Abandoned as a Baby, Embry-Riddle Class President Reflects on a Life of Struggle and Triumph

Embry-Riddle senior Angel Thomas
Embry-Riddle senior Angel Thomas has defied the odds her entire life. Abandoned as a baby, she was adopted, became a community activist in her teens and has already gained valuable work experience through internships. She will graduate in May. (Photo: Embry-Riddle/Bernard Wilchusky)

Angel Thomas, the president of her Embry-Riddle Aeronautical University graduating class, is an exuberant young woman with many awards and accomplishments to her name. She has been involved in public service since her teens, providing leadership and peer mentoring throughout her community. Internships in which she has participated have put her in positions of considerable autonomy, already offering her a broad range of workplace experience.

As Thomas, 22, receives her degree in Aeronautics on May 7, she and her family will be celebrating not only what she has achieved academically but also her having risen so high above what could only be called a bleak start in life.

Baby Angel Thomas
Angel Thomas agonized over the circumstances of her adoption in her middle-school years. Looking back now, she says she embraces her personal history. (Photo: Angel Thomas)

As a newborn, Thomas spent her first hours alone after being abandoned under an outdoor stairway at an apartment complex in Greensboro, North Carolina. Her biological mother, a child herself, hoped someone would find her and bring her in from the mid-November cold.

Luckily, a woman heard a baby whimpering as she was leaving for work at 5:45 a.m.

After being treated for hypothermia, Thomas was taken in by a foster mother, who became her adoptive mother. It wasn’t until she was about 4 or 5 years old that Thomas learned she was adopted, and it wasn’t until she was in middle school, and the bullying started, that she began agonizing over the circumstances surrounding her adoption.

“I heard it all back then — like, ‘Your parents didn’t want you,’ or ‘You were a mistake,’” Thomas said. “All throughout that time, I just wondered, Why didn’t my biological mother want me?”

Her adoptive mother, Carrie Thomas, arranged for her to see a therapist, which Thomas says was crucial to her getting through that phase of her life.

“If I didn’t go through that therapy, I’m not sure I’d be here,” she said.

Thomas’ adoptive mother also encouraged her to take leadership and development training through a program called the Chosen 50, where she served on a youth board of directors and was the youth chair for the adult board of directors. Starting at age 15, she managed a group of teenagers involved in Hip Hub, a local music and art distribution service. She attended Smart Girls Leadership Academy and participated in Ladies Tea Time, where she served as a youth mentor, as well as in a young pilots club, the Civil Air Patrol and two robotics teams.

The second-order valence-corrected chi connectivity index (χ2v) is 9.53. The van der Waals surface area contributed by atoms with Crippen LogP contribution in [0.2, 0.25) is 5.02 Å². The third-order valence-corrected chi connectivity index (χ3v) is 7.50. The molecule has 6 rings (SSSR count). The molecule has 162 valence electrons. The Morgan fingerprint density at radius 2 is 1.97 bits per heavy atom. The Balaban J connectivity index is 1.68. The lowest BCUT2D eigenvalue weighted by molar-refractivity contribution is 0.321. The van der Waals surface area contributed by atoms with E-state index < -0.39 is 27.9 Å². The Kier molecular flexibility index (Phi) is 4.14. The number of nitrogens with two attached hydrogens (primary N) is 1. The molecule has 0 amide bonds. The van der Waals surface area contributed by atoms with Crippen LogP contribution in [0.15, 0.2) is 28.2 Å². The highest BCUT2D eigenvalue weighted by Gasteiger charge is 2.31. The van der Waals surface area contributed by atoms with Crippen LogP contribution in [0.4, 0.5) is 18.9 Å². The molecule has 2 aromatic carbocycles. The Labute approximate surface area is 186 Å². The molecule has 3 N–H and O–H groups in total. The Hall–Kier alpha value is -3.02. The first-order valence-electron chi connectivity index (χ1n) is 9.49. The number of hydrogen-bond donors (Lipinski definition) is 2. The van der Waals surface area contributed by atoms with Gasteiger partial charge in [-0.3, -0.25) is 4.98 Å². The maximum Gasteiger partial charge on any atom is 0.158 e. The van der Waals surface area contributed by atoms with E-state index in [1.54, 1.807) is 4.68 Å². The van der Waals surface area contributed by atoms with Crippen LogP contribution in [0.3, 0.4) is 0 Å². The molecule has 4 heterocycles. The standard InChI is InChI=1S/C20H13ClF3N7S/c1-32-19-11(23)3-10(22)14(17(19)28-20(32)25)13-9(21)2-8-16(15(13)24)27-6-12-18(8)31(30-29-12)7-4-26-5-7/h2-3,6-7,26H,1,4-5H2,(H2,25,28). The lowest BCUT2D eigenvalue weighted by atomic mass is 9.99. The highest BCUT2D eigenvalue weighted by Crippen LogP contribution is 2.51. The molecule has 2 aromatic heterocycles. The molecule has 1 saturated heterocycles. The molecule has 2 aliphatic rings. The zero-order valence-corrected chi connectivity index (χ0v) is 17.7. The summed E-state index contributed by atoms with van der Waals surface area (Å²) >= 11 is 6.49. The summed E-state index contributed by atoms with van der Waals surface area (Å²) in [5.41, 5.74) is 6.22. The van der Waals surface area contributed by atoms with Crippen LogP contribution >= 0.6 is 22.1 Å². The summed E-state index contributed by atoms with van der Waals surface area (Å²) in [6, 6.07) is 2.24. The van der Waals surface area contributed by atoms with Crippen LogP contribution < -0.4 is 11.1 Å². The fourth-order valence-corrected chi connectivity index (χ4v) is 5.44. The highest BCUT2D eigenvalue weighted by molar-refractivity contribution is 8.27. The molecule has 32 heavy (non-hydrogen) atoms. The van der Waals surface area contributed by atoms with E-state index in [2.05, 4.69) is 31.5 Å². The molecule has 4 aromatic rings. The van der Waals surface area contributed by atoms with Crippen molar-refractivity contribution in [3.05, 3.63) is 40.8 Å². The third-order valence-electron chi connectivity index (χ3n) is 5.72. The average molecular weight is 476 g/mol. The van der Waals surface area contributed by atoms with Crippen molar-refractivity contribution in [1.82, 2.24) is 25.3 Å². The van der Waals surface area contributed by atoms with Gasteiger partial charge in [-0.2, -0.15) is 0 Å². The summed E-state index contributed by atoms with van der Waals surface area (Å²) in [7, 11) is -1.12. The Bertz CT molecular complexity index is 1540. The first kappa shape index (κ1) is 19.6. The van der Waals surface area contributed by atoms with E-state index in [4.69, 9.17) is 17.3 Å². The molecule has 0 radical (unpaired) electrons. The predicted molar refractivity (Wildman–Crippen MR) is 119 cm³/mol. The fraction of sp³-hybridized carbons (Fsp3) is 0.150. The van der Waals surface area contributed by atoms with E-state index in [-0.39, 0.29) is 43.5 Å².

In 2018, she won Miss Teen Greensboro and was first runner-up in Miss Teen North Carolina.

Thomas came to Embry-Riddle as an Aeronautical Science major with the intention of becoming a pilot and perhaps owning her own airline one day. Eventually, she changed her major to Aeronautics with minors in Business and Occupational Safety.

You have to stay positive and learn to love yourself no matter what your situation. Because it’s not where you’re coming from, it’s where you’re going to.
Angel Thomas, Embry-Riddle senior

Paul Bell, assistant dean of students, called Thomas "a polished young leader."

"I am confident she will be a success," Bell said. "Her eye is fixed on the future and helping improve the lives of those around her."

Through her new degree path, she found an internship where she was tasked with surveying employees about their workspace ergonomics.

“I was treated like a regular employee,” Thomas said. “I just kind of took charge of my own projects. So that was a lot of fun.”

As Thomas heads into her career, she says she would love to work in safety management. “Honestly, anything where I can help people and make sure they’re safe would be ideal for me.”

She says she embraces her personal history as contributing to where she is today and to where she’s headed.

“I don’t think I would change a thing that’s happened in my life,” Thomas said, “because everything has just taught me that, no matter what, you have to keep moving forward. You have to stay positive and learn to love yourself no matter what your situation. Because it’s not where you’re coming from, it’s where you’re going to. At the end of the day, you have to keep moving forward.”

Posted In: Aviation | Security Intelligence and Safety